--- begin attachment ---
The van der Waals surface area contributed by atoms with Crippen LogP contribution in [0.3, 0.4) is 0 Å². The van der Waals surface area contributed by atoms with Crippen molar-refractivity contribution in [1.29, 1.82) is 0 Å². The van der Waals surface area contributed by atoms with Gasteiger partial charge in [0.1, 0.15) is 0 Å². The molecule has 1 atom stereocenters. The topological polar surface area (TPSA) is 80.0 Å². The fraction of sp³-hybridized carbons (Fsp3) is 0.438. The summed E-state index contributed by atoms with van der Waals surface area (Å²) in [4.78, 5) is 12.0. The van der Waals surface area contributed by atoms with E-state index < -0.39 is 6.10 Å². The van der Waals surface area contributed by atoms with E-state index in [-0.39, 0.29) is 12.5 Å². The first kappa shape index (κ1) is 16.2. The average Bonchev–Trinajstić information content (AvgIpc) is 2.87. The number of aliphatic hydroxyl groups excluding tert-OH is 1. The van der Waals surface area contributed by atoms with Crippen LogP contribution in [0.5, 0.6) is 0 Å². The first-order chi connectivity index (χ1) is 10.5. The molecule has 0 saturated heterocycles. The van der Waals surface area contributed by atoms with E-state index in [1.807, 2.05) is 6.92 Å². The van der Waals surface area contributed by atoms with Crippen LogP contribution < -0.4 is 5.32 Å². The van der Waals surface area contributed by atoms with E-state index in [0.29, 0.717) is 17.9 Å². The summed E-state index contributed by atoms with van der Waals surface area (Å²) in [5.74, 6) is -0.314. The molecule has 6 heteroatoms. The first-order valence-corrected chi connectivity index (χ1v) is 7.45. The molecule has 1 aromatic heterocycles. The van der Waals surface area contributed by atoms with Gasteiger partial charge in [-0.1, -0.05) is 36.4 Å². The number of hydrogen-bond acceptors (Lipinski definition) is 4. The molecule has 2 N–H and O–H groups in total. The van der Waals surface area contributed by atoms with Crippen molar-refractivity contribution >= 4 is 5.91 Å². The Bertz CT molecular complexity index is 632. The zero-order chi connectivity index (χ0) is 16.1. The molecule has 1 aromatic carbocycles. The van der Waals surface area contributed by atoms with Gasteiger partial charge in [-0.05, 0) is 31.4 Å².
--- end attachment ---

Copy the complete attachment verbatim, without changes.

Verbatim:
The van der Waals surface area contributed by atoms with Crippen LogP contribution in [0.3, 0.4) is 0 Å². The van der Waals surface area contributed by atoms with Crippen molar-refractivity contribution in [1.29, 1.82) is 0 Å². The van der Waals surface area contributed by atoms with Gasteiger partial charge in [0.1, 0.15) is 0 Å². The molecule has 1 atom stereocenters. The topological polar surface area (TPSA) is 80.0 Å². The fraction of sp³-hybridized carbons (Fsp3) is 0.438. The summed E-state index contributed by atoms with van der Waals surface area (Å²) in [4.78, 5) is 12.0. The van der Waals surface area contributed by atoms with E-state index < -0.39 is 6.10 Å². The van der Waals surface area contributed by atoms with E-state index in [-0.39, 0.29) is 12.5 Å². The first kappa shape index (κ1) is 16.2. The average Bonchev–Trinajstić information content (AvgIpc) is 2.87. The number of aliphatic hydroxyl groups excluding tert-OH is 1. The van der Waals surface area contributed by atoms with Crippen LogP contribution in [0.5, 0.6) is 0 Å². The first-order chi connectivity index (χ1) is 10.5. The molecule has 0 saturated heterocycles. The van der Waals surface area contributed by atoms with E-state index in [1.807, 2.05) is 6.92 Å². The van der Waals surface area contributed by atoms with Crippen LogP contribution < -0.4 is 5.32 Å². The van der Waals surface area contributed by atoms with E-state index in [0.29, 0.717) is 17.9 Å². The summed E-state index contributed by atoms with van der Waals surface area (Å²) in [5.74, 6) is -0.314. The molecule has 6 heteroatoms. The first-order valence-corrected chi connectivity index (χ1v) is 7.45. The molecule has 1 aromatic heterocycles. The van der Waals surface area contributed by atoms with Gasteiger partial charge in [-0.1, -0.05) is 36.4 Å². The number of hydrogen-bond acceptors (Lipinski definition) is 4. The molecule has 2 N–H and O–H groups in total. The van der Waals surface area contributed by atoms with Crippen molar-refractivity contribution >= 4 is 5.91 Å². The Bertz CT molecular complexity index is 632. The zero-order chi connectivity index (χ0) is 16.1. The molecule has 1 aromatic carbocycles. The van der Waals surface area contributed by atoms with Gasteiger partial charge in [-0.05, 0) is 31.4 Å².